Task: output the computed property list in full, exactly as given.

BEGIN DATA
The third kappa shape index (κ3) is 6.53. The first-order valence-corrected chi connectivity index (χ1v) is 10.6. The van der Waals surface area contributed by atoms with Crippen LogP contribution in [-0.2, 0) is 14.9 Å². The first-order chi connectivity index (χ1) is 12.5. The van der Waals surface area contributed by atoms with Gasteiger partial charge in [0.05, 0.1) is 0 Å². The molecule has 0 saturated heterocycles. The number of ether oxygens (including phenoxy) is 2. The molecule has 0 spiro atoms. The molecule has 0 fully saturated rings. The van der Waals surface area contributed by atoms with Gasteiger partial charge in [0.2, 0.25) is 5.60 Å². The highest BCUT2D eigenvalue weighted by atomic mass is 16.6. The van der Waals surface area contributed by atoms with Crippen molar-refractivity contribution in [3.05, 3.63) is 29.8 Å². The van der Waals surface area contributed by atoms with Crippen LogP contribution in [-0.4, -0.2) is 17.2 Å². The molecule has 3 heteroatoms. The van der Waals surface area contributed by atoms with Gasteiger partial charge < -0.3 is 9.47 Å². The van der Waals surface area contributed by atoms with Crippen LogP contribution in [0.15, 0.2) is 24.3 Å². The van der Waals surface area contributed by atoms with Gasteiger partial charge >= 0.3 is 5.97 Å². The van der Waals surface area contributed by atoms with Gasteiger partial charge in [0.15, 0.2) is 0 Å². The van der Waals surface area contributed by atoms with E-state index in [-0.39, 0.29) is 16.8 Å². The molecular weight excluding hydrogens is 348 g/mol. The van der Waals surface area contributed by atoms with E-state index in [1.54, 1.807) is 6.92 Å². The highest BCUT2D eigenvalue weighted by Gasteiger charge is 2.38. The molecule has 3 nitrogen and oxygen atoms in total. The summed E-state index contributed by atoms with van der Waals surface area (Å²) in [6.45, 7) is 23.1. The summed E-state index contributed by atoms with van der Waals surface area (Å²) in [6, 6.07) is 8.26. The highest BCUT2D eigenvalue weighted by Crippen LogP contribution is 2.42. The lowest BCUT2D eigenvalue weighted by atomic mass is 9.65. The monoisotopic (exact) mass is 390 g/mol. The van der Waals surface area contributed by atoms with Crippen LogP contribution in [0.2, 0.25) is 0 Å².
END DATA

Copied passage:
The third kappa shape index (κ3) is 6.53. The first-order valence-corrected chi connectivity index (χ1v) is 10.6. The van der Waals surface area contributed by atoms with Crippen LogP contribution in [-0.2, 0) is 14.9 Å². The first-order chi connectivity index (χ1) is 12.5. The van der Waals surface area contributed by atoms with Gasteiger partial charge in [0.05, 0.1) is 0 Å². The molecule has 0 saturated heterocycles. The number of ether oxygens (including phenoxy) is 2. The molecule has 0 spiro atoms. The molecule has 0 fully saturated rings. The van der Waals surface area contributed by atoms with Gasteiger partial charge in [0.2, 0.25) is 5.60 Å². The highest BCUT2D eigenvalue weighted by atomic mass is 16.6. The van der Waals surface area contributed by atoms with Crippen molar-refractivity contribution in [3.05, 3.63) is 29.8 Å². The van der Waals surface area contributed by atoms with Crippen LogP contribution in [-0.4, -0.2) is 17.2 Å². The molecule has 3 heteroatoms. The van der Waals surface area contributed by atoms with Gasteiger partial charge < -0.3 is 9.47 Å². The van der Waals surface area contributed by atoms with Crippen LogP contribution in [0.15, 0.2) is 24.3 Å². The van der Waals surface area contributed by atoms with Gasteiger partial charge >= 0.3 is 5.97 Å². The van der Waals surface area contributed by atoms with Gasteiger partial charge in [0.15, 0.2) is 0 Å². The van der Waals surface area contributed by atoms with E-state index in [-0.39, 0.29) is 16.8 Å². The molecular weight excluding hydrogens is 348 g/mol. The van der Waals surface area contributed by atoms with E-state index in [1.54, 1.807) is 6.92 Å². The highest BCUT2D eigenvalue weighted by Gasteiger charge is 2.38. The molecule has 3 nitrogen and oxygen atoms in total. The summed E-state index contributed by atoms with van der Waals surface area (Å²) in [6.45, 7) is 23.1. The summed E-state index contributed by atoms with van der Waals surface area (Å²) in [6, 6.07) is 8.26. The highest BCUT2D eigenvalue weighted by Crippen LogP contribution is 2.42. The lowest BCUT2D eigenvalue weighted by atomic mass is 9.65. The monoisotopic (exact) mass is 390 g/mol. The van der Waals surface area contributed by atoms with Crippen LogP contribution in [0.2, 0.25) is 0 Å².